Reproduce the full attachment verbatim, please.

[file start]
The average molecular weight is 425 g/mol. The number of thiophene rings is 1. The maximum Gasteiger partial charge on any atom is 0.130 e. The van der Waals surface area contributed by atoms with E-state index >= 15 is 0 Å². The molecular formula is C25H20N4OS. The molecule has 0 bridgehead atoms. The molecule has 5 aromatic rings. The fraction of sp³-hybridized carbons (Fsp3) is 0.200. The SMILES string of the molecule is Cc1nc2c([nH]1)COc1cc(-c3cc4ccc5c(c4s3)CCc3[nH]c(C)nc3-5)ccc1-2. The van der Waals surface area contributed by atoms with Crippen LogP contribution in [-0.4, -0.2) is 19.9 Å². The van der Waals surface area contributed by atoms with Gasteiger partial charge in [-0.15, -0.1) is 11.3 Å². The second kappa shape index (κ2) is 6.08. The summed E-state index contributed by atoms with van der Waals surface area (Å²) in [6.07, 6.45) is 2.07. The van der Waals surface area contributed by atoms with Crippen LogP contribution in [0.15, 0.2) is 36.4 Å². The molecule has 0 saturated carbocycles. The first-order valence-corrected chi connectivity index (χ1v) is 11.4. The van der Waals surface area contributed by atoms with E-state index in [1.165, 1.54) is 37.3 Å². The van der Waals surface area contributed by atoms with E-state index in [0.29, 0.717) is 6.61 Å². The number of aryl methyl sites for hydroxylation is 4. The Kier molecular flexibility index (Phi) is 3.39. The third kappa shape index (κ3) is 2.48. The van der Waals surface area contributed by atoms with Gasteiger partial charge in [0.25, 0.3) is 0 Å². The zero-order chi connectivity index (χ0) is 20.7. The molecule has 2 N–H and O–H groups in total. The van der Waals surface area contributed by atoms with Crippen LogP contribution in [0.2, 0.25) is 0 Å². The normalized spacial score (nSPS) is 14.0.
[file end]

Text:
The average molecular weight is 425 g/mol. The number of thiophene rings is 1. The maximum Gasteiger partial charge on any atom is 0.130 e. The van der Waals surface area contributed by atoms with E-state index >= 15 is 0 Å². The molecular formula is C25H20N4OS. The molecule has 0 bridgehead atoms. The molecule has 5 aromatic rings. The fraction of sp³-hybridized carbons (Fsp3) is 0.200. The SMILES string of the molecule is Cc1nc2c([nH]1)COc1cc(-c3cc4ccc5c(c4s3)CCc3[nH]c(C)nc3-5)ccc1-2. The van der Waals surface area contributed by atoms with Crippen LogP contribution in [-0.4, -0.2) is 19.9 Å². The van der Waals surface area contributed by atoms with Gasteiger partial charge in [-0.15, -0.1) is 11.3 Å². The second kappa shape index (κ2) is 6.08. The summed E-state index contributed by atoms with van der Waals surface area (Å²) in [6.07, 6.45) is 2.07. The van der Waals surface area contributed by atoms with Crippen LogP contribution in [0.15, 0.2) is 36.4 Å². The molecule has 0 saturated carbocycles. The first-order valence-corrected chi connectivity index (χ1v) is 11.4. The van der Waals surface area contributed by atoms with E-state index in [1.165, 1.54) is 37.3 Å². The van der Waals surface area contributed by atoms with E-state index in [0.29, 0.717) is 6.61 Å². The number of aryl methyl sites for hydroxylation is 4. The Kier molecular flexibility index (Phi) is 3.39. The third kappa shape index (κ3) is 2.48. The van der Waals surface area contributed by atoms with Gasteiger partial charge in [0.25, 0.3) is 0 Å². The zero-order chi connectivity index (χ0) is 20.7. The molecule has 2 N–H and O–H groups in total. The van der Waals surface area contributed by atoms with Crippen LogP contribution in [0.2, 0.25) is 0 Å². The normalized spacial score (nSPS) is 14.0.